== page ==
Having not done any tourist related stuff in Serbia I can only comment on getting around the place. The railway system is not the best at all with trains traveling at a slow pace, certainly south of Nis towards Macedonia and even north from Lapovo towards Belgrade; where trains seem to lose almost an hour getting into the capital. That said though, there are plenty of international trains and the transport options in Beograd are excellent; if not really well advertised. Maps are available from the tourist office at Beograd station though.
Zeleznice Srbije (ZS) operate the national rail service, throughout Serbia; also offering many cross border trains into neighbouring countries. You can plan your trip online using the ZS online timetable. While Beograd area timetables can be downloaded online, it seems that they can’t be from the ZS website.
A comprehensive list of both passenger and freight operators in Serbia can be found on the helpful Railfan Europe website’s Serbia page.
Train times and Tickets
Booking tickets for travel within Serbia can be done at most ZS stations. If you only require reservations for either Interrail, Eurail or railway staff passes then this can be done via phone to the DB office in London.
On some occasions the DB office in London can’t access the system to allow them to book reservations in advance but if you require reservations on the Beograd to Bar trains in either direction, or any other train involving Beograd, then travel agent Wasteels at Beograd can do your reservations. The very helpful Mr Popovic met us at Beograd station 30 minutes before the departure of our train and handed us our tickets in person. Contact Wasteels at: firstname.lastname@example.org
If choosing to use an Interrail pass, either for just within Serbia, or to pass through Serbia, all the relevant details on the passes, including the different types/lengths of validity available, can be found on the InterRail website.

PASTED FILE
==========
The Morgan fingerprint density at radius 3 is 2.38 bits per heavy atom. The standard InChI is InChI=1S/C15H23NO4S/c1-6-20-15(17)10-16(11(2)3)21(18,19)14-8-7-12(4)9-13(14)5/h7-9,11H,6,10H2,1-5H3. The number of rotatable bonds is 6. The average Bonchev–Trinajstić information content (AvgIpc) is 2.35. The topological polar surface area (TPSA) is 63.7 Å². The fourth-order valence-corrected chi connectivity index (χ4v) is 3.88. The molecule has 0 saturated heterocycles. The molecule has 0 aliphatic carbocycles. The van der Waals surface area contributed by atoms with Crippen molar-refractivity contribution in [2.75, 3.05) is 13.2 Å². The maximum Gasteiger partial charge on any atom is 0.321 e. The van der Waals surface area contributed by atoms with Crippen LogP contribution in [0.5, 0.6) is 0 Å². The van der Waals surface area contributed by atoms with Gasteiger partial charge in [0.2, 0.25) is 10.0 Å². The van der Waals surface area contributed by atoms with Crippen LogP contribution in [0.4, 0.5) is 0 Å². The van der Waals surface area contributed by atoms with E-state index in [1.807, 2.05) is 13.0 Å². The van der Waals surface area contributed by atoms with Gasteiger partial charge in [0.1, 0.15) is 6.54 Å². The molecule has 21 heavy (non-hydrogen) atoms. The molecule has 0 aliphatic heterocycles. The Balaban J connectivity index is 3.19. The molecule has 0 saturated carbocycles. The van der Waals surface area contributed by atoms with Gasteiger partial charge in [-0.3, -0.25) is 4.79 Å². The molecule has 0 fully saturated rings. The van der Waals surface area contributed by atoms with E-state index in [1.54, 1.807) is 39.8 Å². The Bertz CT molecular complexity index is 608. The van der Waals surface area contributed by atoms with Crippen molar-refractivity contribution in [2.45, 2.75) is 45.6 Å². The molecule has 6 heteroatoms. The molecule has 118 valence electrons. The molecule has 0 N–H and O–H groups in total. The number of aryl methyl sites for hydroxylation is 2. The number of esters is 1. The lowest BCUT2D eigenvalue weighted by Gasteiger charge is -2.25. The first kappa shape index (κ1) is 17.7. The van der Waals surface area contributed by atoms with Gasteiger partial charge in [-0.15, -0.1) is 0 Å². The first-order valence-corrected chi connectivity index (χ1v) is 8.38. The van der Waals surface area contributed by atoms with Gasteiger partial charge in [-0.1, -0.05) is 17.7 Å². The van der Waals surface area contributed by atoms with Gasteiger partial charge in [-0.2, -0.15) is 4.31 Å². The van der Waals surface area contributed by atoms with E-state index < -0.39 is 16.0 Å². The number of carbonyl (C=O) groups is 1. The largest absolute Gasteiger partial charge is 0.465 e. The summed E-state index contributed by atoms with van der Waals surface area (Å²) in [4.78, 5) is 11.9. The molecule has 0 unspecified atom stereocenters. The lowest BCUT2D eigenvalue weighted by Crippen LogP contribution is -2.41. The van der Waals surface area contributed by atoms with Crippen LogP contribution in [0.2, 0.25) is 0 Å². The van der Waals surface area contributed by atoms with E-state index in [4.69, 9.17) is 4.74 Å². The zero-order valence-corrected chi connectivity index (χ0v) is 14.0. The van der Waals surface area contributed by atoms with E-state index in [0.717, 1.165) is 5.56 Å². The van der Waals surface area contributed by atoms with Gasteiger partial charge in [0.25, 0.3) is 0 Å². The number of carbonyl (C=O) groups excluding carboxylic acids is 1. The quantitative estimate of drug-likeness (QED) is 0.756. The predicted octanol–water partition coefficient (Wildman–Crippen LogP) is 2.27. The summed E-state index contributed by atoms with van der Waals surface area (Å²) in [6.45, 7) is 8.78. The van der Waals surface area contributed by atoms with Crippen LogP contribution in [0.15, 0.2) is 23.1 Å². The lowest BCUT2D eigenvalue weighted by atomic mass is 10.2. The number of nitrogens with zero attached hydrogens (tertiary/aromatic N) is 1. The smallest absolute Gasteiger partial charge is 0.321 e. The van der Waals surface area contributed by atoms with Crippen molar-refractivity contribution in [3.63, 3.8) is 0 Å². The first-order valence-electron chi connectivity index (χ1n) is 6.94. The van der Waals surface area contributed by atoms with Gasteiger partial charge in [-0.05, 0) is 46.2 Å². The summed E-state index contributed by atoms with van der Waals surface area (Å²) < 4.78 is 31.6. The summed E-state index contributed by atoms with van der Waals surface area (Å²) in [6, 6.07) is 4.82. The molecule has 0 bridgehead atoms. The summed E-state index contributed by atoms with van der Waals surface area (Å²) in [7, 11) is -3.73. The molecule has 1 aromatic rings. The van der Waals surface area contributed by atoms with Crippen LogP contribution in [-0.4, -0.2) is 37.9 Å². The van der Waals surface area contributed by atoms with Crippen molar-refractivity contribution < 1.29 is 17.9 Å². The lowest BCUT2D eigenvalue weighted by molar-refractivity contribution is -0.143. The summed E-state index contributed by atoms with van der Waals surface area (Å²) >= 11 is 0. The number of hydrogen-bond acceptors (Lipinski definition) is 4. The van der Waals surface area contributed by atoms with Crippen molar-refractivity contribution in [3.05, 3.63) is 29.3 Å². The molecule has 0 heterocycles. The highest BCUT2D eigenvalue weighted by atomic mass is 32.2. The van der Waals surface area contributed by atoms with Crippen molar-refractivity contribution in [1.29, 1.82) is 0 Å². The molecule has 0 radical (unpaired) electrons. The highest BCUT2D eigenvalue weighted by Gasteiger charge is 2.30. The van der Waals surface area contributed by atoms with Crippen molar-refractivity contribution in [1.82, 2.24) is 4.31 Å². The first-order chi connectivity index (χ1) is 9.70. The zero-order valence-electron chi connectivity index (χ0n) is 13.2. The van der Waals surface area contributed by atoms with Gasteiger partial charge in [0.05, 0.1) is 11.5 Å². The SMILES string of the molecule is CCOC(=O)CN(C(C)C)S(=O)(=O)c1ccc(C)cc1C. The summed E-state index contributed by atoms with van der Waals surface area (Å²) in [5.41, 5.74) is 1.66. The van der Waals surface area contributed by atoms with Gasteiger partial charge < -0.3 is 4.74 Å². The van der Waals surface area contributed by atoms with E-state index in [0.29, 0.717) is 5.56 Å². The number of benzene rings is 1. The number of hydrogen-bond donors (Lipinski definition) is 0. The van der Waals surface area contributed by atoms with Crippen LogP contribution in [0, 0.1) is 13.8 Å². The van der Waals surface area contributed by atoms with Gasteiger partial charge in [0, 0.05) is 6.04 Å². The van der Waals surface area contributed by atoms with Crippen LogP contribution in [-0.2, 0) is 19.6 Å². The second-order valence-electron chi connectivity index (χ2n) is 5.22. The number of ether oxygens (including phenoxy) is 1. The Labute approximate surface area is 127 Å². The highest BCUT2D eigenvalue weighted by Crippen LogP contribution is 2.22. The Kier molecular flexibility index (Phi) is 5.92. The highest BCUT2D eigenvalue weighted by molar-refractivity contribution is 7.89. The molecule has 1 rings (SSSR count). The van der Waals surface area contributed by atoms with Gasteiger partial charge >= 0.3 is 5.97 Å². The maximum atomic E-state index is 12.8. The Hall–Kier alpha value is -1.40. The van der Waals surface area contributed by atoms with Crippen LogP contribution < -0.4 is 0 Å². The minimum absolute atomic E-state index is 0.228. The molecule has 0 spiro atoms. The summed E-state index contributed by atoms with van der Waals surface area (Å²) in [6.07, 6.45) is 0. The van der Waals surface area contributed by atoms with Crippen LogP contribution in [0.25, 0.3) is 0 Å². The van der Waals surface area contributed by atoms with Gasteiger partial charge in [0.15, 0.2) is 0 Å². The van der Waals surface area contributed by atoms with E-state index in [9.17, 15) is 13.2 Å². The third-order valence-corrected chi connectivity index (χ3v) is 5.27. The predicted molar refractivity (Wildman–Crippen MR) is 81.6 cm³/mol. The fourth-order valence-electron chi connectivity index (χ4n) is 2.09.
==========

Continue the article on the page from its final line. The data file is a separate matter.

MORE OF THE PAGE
For those travelling from outside Europe then the Eurail Pass is your ticket to Europe, details of which can be found on EU Rail’s website.
Finally travel in Europe can be made a lot simpler by using the very, very, helpful smartphone app courtesy of Eurail. This app is available both online and offline and is always up to date (well it has been for the countries I’ve used it in; including for any planned engineering works); for me it was an essential part of my travel in Europe. This app is linked to the Hafas system, which countries like Germany, Austria & Switzerland use for their train planning online tool. Eurail has done what the individual countries haven’t though and made it available offline.
For the Rail Enthusiast
A comprehensive list of Serbian Locomotives by their respective railway system can be found on the Railfaneurope website’s Serbia page. This also explains a bit the various operators of the network and how they have amalgamated over the years.
Detailed maps of the Beograd area, including the integrated transport systems are available courtesy of Belgrade Maps and linked on the ZS website; these can also be sought from the tourist information office at Beograd station. A detailed map/atlas of the South East Europe & Turkey Railway Systems, which includes Serbia, is available from European Railway Atlas.